October 15, 2015
HIV-infected subjects are at increased risk of developing atherosclerosis and cardio-vascular disease. Previous studies conducted by the project team demonstrated that a key mechanism of this co-morbidity is impairment of function of the ATP-binding cassette A1 (ABCA1) cholesterol transporter by the HIV protein Nef. Recently the team demonstrated that the mechanism of ABCA1 inactivation by Nef involves Nef-mediated disruption of ABCA1 interaction with calnexin, a chaperone of endoplasmic reticulum required for maturation of glycosylated proteins. In the absence of calnexin, they observed accumulation at the membrane of ABCA1 species with altered molecular weight, suggesting the expression of ABCA1 protein that is not properly glycosylated.
In this application, Dr. Radoslav's team proposes to study the glycosylation profile of ABCA1 and changes imparted by Nef. The ABCA1 amino acid sequence has been predicted to contain 21 putative N-glycosylation sites according to an in silico analysis of the Uniprot/SwissProt protein database. Two of the 21 sites were so far confirmed experimentally but the role of glycosylation in ABCA1 biology remains uncharacterized. They propose to identify all ABCA1 glycosylation sites, characterize the glycan types present in native ABCA1 and in the context of HIV viral infection, and analyze the functional capacity of ABCA1 constructs carrying mutations in the glycosylation sites. To this end Dr. Radoslav has started a collaboration between Dr. Bukrinsky, George Washington University, and Dr. Goldman, Georgetown University. Dr. Bukrinsky is an expert on the mechanisms of HIV pathophysiology and HIV effects on cholesterol metabolism, while Dr. Goldman provides expertise in glycoproteomics, two complementary aspects of the research needed to address these stimulating questions.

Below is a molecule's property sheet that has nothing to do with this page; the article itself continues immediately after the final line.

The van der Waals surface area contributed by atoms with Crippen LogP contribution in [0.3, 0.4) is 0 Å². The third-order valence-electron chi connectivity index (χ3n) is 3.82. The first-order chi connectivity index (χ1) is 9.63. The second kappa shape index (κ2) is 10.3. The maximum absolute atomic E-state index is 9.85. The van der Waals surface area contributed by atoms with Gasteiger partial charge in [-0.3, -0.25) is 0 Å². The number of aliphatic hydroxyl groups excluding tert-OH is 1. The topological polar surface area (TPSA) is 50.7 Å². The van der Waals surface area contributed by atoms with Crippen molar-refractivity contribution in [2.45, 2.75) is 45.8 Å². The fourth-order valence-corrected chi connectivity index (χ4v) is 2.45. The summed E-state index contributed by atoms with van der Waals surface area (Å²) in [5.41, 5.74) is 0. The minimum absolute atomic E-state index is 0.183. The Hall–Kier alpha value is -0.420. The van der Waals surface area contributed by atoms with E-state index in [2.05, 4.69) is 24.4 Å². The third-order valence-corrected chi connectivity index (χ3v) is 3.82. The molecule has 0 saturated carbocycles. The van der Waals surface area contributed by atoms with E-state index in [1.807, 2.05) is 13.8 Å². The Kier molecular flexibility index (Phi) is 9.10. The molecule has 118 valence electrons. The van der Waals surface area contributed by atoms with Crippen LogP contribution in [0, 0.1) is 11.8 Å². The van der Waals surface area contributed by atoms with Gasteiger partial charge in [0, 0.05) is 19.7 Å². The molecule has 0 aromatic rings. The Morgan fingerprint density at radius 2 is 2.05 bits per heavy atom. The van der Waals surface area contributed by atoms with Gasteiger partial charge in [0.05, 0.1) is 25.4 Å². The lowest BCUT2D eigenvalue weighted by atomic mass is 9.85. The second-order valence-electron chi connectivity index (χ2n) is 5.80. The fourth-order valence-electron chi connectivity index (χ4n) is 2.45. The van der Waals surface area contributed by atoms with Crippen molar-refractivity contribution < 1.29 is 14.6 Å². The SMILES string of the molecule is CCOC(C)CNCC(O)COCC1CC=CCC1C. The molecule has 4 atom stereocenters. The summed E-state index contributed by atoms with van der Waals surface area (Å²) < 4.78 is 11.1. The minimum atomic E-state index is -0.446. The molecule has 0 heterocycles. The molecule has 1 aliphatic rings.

The research team will isolate Flagtagged ABCA1 in the persence and absence of Nef, and will subject it to glycoproteomics using the latest methods of analysis on the QTOF and QTRAP MS analyzers (AB Sciex) at Georgetown University. During their preliminary analysis, they have already identified two new sites which are co-translationally glycosylated. We will also perform functional analysis of ABCA1 carrying mutations in identified glucosylation sites. These results will close a gap in knowledge on the biology of ABCA1 as a key anti-atherogenic factor.